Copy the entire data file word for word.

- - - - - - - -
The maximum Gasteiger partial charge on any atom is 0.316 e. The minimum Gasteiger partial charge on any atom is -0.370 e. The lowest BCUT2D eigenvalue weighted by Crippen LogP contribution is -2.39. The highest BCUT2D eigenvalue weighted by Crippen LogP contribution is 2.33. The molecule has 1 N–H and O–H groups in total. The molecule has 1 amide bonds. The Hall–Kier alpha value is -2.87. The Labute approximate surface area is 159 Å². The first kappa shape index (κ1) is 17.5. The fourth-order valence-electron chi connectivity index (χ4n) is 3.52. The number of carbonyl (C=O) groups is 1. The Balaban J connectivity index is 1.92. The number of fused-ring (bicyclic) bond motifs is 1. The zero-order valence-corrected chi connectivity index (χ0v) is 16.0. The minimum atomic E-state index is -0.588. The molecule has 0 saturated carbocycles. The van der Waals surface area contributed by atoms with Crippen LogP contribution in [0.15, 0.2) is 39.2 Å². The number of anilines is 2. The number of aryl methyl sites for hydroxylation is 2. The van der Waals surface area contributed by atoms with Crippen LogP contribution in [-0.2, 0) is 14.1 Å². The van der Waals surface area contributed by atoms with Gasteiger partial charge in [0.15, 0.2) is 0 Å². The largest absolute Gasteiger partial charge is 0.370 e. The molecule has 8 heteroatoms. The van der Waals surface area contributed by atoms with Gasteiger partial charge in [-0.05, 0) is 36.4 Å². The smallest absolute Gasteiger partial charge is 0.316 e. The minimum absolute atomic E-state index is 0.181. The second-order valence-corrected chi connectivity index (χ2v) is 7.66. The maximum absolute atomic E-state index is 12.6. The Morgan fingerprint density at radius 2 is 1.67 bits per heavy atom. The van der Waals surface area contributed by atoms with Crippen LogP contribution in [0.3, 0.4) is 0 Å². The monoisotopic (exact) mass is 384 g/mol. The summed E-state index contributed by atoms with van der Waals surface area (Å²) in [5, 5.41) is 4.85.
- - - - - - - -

The maximum Gasteiger partial charge on any atom is 0.316 e. The minimum Gasteiger partial charge on any atom is -0.370 e. The lowest BCUT2D eigenvalue weighted by Crippen LogP contribution is -2.39. The highest BCUT2D eigenvalue weighted by Crippen LogP contribution is 2.33. The molecule has 1 N–H and O–H groups in total. The molecule has 1 amide bonds. The Hall–Kier alpha value is -2.87. The Labute approximate surface area is 159 Å². The first kappa shape index (κ1) is 17.5. The fourth-order valence-electron chi connectivity index (χ4n) is 3.52. The number of carbonyl (C=O) groups is 1. The Balaban J connectivity index is 1.92. The number of fused-ring (bicyclic) bond motifs is 1. The zero-order valence-corrected chi connectivity index (χ0v) is 16.0. The minimum atomic E-state index is -0.588. The molecule has 0 saturated carbocycles. The van der Waals surface area contributed by atoms with Crippen LogP contribution in [0.15, 0.2) is 39.2 Å². The number of anilines is 2. The number of aryl methyl sites for hydroxylation is 2. The van der Waals surface area contributed by atoms with Crippen LogP contribution in [-0.2, 0) is 14.1 Å². The van der Waals surface area contributed by atoms with Gasteiger partial charge in [0.15, 0.2) is 0 Å². The largest absolute Gasteiger partial charge is 0.370 e. The molecule has 8 heteroatoms. The van der Waals surface area contributed by atoms with Gasteiger partial charge in [-0.05, 0) is 36.4 Å². The smallest absolute Gasteiger partial charge is 0.316 e. The minimum absolute atomic E-state index is 0.181. The second-order valence-corrected chi connectivity index (χ2v) is 7.66. The maximum absolute atomic E-state index is 12.6. The Morgan fingerprint density at radius 2 is 1.67 bits per heavy atom. The van der Waals surface area contributed by atoms with Crippen LogP contribution in [0.3, 0.4) is 0 Å². The monoisotopic (exact) mass is 384 g/mol. The summed E-state index contributed by atoms with van der Waals surface area (Å²) in [5, 5.41) is 4.85.